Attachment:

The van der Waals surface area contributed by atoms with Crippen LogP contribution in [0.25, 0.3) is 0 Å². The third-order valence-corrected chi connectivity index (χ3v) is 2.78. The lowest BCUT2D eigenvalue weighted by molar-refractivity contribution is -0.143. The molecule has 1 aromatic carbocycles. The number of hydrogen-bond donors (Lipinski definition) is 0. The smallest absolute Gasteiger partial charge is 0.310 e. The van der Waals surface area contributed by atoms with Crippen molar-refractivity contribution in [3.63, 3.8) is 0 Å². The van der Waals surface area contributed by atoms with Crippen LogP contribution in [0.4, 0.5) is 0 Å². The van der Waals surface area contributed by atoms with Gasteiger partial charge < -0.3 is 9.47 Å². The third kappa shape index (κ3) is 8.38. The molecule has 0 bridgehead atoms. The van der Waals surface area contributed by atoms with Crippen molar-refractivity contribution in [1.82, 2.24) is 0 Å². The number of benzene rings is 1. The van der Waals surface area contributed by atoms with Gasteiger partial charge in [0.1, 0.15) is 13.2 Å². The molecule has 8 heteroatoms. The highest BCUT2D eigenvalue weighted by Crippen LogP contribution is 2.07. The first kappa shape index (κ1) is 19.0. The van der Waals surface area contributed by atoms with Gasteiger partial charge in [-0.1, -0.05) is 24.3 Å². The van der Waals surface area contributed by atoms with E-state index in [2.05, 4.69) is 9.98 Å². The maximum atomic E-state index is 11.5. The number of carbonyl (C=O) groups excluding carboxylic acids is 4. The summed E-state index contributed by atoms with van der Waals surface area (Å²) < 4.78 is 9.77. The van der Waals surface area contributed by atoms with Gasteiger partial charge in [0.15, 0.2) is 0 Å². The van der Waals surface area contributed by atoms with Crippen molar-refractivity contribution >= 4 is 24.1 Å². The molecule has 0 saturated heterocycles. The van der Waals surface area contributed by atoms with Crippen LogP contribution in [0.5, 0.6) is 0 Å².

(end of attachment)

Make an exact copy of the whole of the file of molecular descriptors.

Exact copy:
The van der Waals surface area contributed by atoms with Crippen LogP contribution in [0.25, 0.3) is 0 Å². The third-order valence-corrected chi connectivity index (χ3v) is 2.78. The lowest BCUT2D eigenvalue weighted by molar-refractivity contribution is -0.143. The molecule has 1 aromatic carbocycles. The number of hydrogen-bond donors (Lipinski definition) is 0. The smallest absolute Gasteiger partial charge is 0.310 e. The van der Waals surface area contributed by atoms with Crippen molar-refractivity contribution in [3.63, 3.8) is 0 Å². The van der Waals surface area contributed by atoms with Crippen LogP contribution in [0.4, 0.5) is 0 Å². The van der Waals surface area contributed by atoms with Gasteiger partial charge < -0.3 is 9.47 Å². The third kappa shape index (κ3) is 8.38. The molecule has 0 bridgehead atoms. The van der Waals surface area contributed by atoms with Crippen molar-refractivity contribution in [1.82, 2.24) is 0 Å². The number of benzene rings is 1. The van der Waals surface area contributed by atoms with Gasteiger partial charge in [0.1, 0.15) is 13.2 Å². The molecule has 8 heteroatoms. The highest BCUT2D eigenvalue weighted by Crippen LogP contribution is 2.07. The first kappa shape index (κ1) is 19.0. The van der Waals surface area contributed by atoms with Gasteiger partial charge in [-0.1, -0.05) is 24.3 Å². The van der Waals surface area contributed by atoms with E-state index in [2.05, 4.69) is 9.98 Å². The maximum atomic E-state index is 11.5. The number of carbonyl (C=O) groups excluding carboxylic acids is 4. The summed E-state index contributed by atoms with van der Waals surface area (Å²) < 4.78 is 9.77. The van der Waals surface area contributed by atoms with Gasteiger partial charge in [0.15, 0.2) is 0 Å². The van der Waals surface area contributed by atoms with Crippen molar-refractivity contribution >= 4 is 24.1 Å². The molecule has 0 saturated heterocycles. The van der Waals surface area contributed by atoms with Crippen LogP contribution in [0.5, 0.6) is 0 Å².